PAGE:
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Enhanced interest awards - where failure to negotiate or accept reasonable Part 36 offers bites

4 August 2017
This article is taken from August's public matters newsletter. Click here to view more articles from this issue.


In the recent case of OMV Petrom SA v Glencore International AG [2017] EWCA Civ 195, the Court of Appeal provided guidance on the award of enhanced interest where a claimant makes a Part 36 offer which is rejected and then beaten at trial.


The case concerned the claimant Romanian oil company, OMV Petrom SA, and the defendant, Glencore International AG, where a dispute arose between them as a result of the defendant’s supply of crude oil between 1993 and 1997.

Essentially, on 9 April 2014, the claimant made a Part 36 offer for $35 million inclusive of interest together with costs. The defendant did not make a counter offer, reject or respond to the offer. They failed to negotiate or enter into any sort of alternative dispute resolution. Instead the claim was defended right through to trial in January 2015 following which judgment was awarded to the claimant in the sum of $40,071,913 without interest or costs; clearly beating its own Part 36 offer. The case was exceptional in that the judge noted that liability "rested in large measure on the evidence of witnesses who were liars and Glencore put Petrom through the hoops of having to establish liability, in a very flagrant case of fraud, in a manner which was wholly unreasonable".

As a result of this, the judge then awarded the claimant the following:

  1. interest on the judgment sum up to the expiry of the Part 36 offer at the rate of 6-month US$ LIBOR plus 2.5% (the ‘Agreed Rate’) totalling over US$44 million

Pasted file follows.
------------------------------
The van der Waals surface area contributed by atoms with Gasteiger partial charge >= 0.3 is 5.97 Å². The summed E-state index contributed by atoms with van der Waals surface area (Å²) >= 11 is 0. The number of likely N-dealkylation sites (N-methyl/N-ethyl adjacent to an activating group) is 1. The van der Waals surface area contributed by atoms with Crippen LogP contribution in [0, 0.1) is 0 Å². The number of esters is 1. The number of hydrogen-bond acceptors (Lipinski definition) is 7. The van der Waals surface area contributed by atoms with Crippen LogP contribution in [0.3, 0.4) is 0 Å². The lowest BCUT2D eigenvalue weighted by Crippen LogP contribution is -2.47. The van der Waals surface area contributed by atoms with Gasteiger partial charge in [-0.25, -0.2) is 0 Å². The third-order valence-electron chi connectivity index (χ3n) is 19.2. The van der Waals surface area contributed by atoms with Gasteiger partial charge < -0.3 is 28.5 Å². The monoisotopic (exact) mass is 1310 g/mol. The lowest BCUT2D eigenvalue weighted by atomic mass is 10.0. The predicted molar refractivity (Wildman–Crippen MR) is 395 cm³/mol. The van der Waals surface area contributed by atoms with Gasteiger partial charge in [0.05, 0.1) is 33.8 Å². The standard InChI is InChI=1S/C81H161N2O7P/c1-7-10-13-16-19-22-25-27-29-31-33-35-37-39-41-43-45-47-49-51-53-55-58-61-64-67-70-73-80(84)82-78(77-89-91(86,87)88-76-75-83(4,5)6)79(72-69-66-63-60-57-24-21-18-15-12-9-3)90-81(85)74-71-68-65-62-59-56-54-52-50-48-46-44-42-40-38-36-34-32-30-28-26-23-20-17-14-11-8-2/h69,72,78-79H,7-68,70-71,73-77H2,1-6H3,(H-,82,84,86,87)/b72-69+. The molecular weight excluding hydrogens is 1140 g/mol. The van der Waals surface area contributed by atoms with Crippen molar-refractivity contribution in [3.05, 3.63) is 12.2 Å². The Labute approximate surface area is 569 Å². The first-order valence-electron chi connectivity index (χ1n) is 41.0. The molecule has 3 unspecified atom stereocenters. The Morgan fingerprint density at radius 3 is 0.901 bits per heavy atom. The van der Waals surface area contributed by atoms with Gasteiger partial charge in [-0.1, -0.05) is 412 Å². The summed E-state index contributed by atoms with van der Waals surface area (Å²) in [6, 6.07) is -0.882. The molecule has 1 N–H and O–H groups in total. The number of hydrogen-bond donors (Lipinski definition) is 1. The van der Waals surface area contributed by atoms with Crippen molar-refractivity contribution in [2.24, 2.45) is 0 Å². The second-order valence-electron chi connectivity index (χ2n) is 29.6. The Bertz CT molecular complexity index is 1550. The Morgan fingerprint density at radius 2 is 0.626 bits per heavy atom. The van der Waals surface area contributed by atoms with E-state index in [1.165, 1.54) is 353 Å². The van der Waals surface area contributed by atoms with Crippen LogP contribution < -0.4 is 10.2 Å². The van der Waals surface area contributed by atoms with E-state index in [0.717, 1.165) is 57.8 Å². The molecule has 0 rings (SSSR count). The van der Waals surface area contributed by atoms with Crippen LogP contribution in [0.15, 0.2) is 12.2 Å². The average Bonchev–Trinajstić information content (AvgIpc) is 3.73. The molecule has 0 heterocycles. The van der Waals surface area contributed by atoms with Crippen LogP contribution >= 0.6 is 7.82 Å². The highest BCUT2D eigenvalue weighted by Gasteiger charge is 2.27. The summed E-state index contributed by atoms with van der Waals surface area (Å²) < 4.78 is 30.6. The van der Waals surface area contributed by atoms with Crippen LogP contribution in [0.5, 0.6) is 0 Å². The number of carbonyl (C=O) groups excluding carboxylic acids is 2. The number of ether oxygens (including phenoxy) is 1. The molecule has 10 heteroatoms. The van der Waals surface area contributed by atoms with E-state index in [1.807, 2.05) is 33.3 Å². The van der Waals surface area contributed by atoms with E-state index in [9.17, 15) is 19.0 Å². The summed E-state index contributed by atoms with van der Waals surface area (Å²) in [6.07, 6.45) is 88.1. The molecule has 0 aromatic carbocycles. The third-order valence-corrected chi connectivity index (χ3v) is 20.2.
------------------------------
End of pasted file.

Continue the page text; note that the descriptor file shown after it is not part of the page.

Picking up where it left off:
2. interest from the expiry of the Part 36 offer up to judgment at the Agreed Rate plus 3.5% per annum totalling some US$2.2 million
  3. further interest after judgment
  4. the sum of £75,000 under what was then Civil Procedure Rules (CPR) Part 36.14(3)(d) (now 36.17(4)(d) plus interest
  5. indemnity costs in sterling plus interest at a rate of 2.5% per annum up to the expiry of the Part 36 offer
  6. indemnity costs plus interest at a rate of 4.5% per annum between the expiry of the Part 36 offer and judgment
  7. indemnity costs plus interest at a rate of 8% per annum (the judgment rate) thereafter.

The claimant then appealed the rate of interest awarded on both the judgment sum and on the costs for the period between the expiry of the Part 36 offer until judgment asserting that they should have been awarded a rate of enhanced interest by the maximum amount of 10% per annum. One of the arguments the claimant’s deployed was that the defendant had behaved so unreasonably in the litigation that the enhanced interest award should reflect not just difficult litigation but should also seek to dissuade parties from such conduct. The defendant, in its view, ticked every box of an extremely unreasonable litigant and merely being compensated for having to go through litigation and all the way to trial did not accurately reflect the position in this case.

On the other hand, the defendant argued that the rate of interest awarded was correct as the provisions in the CPR are intended to be compensatory and not penal as concluded by the judge in the case of McPhilemy v Times Newspapers Ltd and others [2001]EWCA Civ 871.

Relevant CPR provisions

Part 36 was revised in April 2015 and so the applicable provisions for this case were contained in CPR 36.14 as set out below. For offers made post April 2015 the provisions to be relied on are materially the same but are now contained in CPR 36.17.

CPR 36.14:

Costs consequences following judgment


(1) This rule applies where upon judgment being entered—

(b) judgment against the defendant is at least as advantageous to the claimant as the proposals contained in a claimant's Part 36 offer.

(3) Subject to paragraph (6), where rule 36.14(1)(b) applies, the court will, unless it considers it unjust to do so, order that the claimant is entitled to -

(a) interest on the whole or part of any sum of money (excluding interest) awarded at a rate not exceeding 10% above base rate for some or all of the relevant period starting with the date on which the relevant period expired.